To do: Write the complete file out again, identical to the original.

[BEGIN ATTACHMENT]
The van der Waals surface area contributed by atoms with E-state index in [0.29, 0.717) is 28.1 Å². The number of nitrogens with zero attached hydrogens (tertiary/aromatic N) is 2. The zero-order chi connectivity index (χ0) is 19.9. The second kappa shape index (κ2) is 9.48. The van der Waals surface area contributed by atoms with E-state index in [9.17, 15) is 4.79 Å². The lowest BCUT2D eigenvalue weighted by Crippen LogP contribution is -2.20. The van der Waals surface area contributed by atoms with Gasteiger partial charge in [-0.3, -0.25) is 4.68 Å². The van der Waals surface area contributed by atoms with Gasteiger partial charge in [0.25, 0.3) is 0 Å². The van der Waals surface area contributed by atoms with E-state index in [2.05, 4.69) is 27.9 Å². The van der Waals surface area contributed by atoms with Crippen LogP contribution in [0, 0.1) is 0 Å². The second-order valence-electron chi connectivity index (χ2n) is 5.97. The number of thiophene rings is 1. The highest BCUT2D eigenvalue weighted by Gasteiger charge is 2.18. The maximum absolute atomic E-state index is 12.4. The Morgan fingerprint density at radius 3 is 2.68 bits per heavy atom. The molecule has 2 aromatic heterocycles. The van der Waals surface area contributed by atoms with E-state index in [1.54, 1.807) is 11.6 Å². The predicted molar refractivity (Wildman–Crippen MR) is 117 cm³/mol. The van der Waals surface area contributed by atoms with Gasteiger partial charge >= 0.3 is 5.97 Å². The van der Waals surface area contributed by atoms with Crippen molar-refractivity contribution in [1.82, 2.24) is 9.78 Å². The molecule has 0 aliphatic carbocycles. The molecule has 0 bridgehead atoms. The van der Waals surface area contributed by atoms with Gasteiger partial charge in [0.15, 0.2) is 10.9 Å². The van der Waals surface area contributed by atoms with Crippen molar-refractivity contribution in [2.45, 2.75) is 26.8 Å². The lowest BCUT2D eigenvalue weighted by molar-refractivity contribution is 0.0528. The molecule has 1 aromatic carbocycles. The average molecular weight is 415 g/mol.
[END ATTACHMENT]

The van der Waals surface area contributed by atoms with E-state index in [0.29, 0.717) is 28.1 Å². The number of nitrogens with zero attached hydrogens (tertiary/aromatic N) is 2. The zero-order chi connectivity index (χ0) is 19.9. The second kappa shape index (κ2) is 9.48. The van der Waals surface area contributed by atoms with E-state index in [9.17, 15) is 4.79 Å². The lowest BCUT2D eigenvalue weighted by Crippen LogP contribution is -2.20. The van der Waals surface area contributed by atoms with Gasteiger partial charge in [-0.3, -0.25) is 4.68 Å². The van der Waals surface area contributed by atoms with Gasteiger partial charge in [0.25, 0.3) is 0 Å². The van der Waals surface area contributed by atoms with E-state index in [2.05, 4.69) is 27.9 Å². The van der Waals surface area contributed by atoms with Crippen LogP contribution in [0, 0.1) is 0 Å². The second-order valence-electron chi connectivity index (χ2n) is 5.97. The number of thiophene rings is 1. The highest BCUT2D eigenvalue weighted by Gasteiger charge is 2.18. The maximum absolute atomic E-state index is 12.4. The Morgan fingerprint density at radius 3 is 2.68 bits per heavy atom. The molecule has 2 aromatic heterocycles. The van der Waals surface area contributed by atoms with E-state index in [1.54, 1.807) is 11.6 Å². The predicted molar refractivity (Wildman–Crippen MR) is 117 cm³/mol. The van der Waals surface area contributed by atoms with Gasteiger partial charge >= 0.3 is 5.97 Å². The van der Waals surface area contributed by atoms with Crippen molar-refractivity contribution in [1.82, 2.24) is 9.78 Å². The molecule has 0 aliphatic carbocycles. The molecule has 0 bridgehead atoms. The van der Waals surface area contributed by atoms with Gasteiger partial charge in [0.15, 0.2) is 10.9 Å². The van der Waals surface area contributed by atoms with Crippen molar-refractivity contribution in [2.45, 2.75) is 26.8 Å². The lowest BCUT2D eigenvalue weighted by molar-refractivity contribution is 0.0528. The molecule has 1 aromatic carbocycles. The average molecular weight is 415 g/mol.